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Thu, 08.17.1837

Charlotte Forten, Abolitionist, and Writer born

Charlotte Forten Grimke

*The birth of Charlotte Forten is celebrated on this date in 1837. She was a Black abolitionist and poet.

Charlotte Forten Grimke was from Philadelphia, Pennsylvania, and a prominent member of the Forten-Purvis family; activist for black causes and civil rights.  Her parents were Robert Bridges and Mary Woods Forten. Her father and brother-in-law, Robert Purvis, were key members of the Philadelphia Vigilant Committee, an antislavery, slave assistance network. Her mother worked in the Philadelphia Female Anti-Slavery Society. Grimke's grandfather was James Forten Sr., a successful abolitionist and sailmaker in Philadelphia.

Grimke's father sent her to Salem to attend the Higginson Grammar School; in 1854, she was the only Black student out of 200. The Higginson school was known for its emphasis on critical thinking, founded on studying history, geography, drawing, and cartography.  After Higginson, she attended the Normal School in Salem.  She loved to read; her favorites were Shakespeare, Milton, Margaret Fuller, and William Wordsworth.

She became a member of the Salem Female Anti-Slavery Society, where she worked raising money, meeting with others, and hearing other prominent speakers and writers of the day, such as Ralph Waldo Emerson and Senator Charles Sumner. She also socialized with other famous anti-slavery proponents such as William Lloyd Garrison, editor of the Liberator; Wendell Phillips, the orator; and activists Maria Weston Chapman and William Wells Brown.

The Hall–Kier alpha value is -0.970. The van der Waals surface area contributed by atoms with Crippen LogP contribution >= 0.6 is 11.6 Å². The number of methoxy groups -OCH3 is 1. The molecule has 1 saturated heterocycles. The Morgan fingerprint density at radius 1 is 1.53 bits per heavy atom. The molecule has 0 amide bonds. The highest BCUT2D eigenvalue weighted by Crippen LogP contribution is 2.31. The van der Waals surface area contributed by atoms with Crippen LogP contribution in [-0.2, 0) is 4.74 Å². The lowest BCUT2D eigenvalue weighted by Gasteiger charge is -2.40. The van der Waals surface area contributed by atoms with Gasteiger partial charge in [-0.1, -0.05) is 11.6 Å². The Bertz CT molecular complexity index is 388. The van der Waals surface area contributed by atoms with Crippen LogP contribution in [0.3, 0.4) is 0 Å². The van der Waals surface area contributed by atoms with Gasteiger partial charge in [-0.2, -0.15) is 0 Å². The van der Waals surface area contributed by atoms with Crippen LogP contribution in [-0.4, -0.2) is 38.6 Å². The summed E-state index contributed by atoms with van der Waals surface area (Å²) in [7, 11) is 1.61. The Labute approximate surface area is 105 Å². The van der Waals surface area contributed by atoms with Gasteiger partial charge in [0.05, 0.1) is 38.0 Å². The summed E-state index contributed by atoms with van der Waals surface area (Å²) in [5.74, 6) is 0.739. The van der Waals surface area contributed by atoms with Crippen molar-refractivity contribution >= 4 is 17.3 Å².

Grimke became a teacher in 1856 due to financial difficulties. She taught at Epes Grammar School in Salem, but after two years, tuberculosis forced her to return to Philadelphia. The school promised her a position upon her return. While in Salem, her poetry talent emerged, and her works were published in various antislavery publications such as the Liberator and Anglo-African magazine.

At home, she became the first Black teacher involved in the American Civil War's Sea Islands mission (The Port Royal Experiment).  In South Carolina, she touched many students and thoroughly enjoyed her work. She chronicled this time in her essay, "Life on the Sea Islands," published in Atlantic Monthly in the May and June issues of 1864.

She held national influence recruiting teachers in the late 1860s, and on July 3, 1873, she became a clerk at the U.S. Treasury Department: she was one of 15 out of 200 candidates.  She married Francis J. Grimke when she was 41, on December 19, 1878.  He was a Presbyterian minister who graduated from Lincoln University in Pennsylvania and Princeton Theological Seminary. They had one daughter, Theodora Cornelia, in June of 1880, who died as an infant. She then aided her husband in his ministry and organized a women's missionary group. Her husband became pastor at the Fifteenth Street Presbyterian Church in Washington, D.C., where she continued her civil rights efforts.

Her last efforts were answering an Evangelist editorial, "Relations of Blacks and Whites: Is There a Color Line in New England?"  Her answer asserted that unlike the assertions of the author that Blacks were not prejudiced against, Black America did achieve over extraordinary odds and wanted fair and respectful treatment.  Charlotte Forten Grimke died in 1884.

To be a Writer

Reference:

Salem State.edu

Britannica.com

Black Women in America
A Historical Encyclopedia
Volumes 1 and 2, edited by Darlene Clark Hine
Copyright 1993
Carlson Publishing Inc., Brooklyn, New York
ISBN 0-926019-61-9

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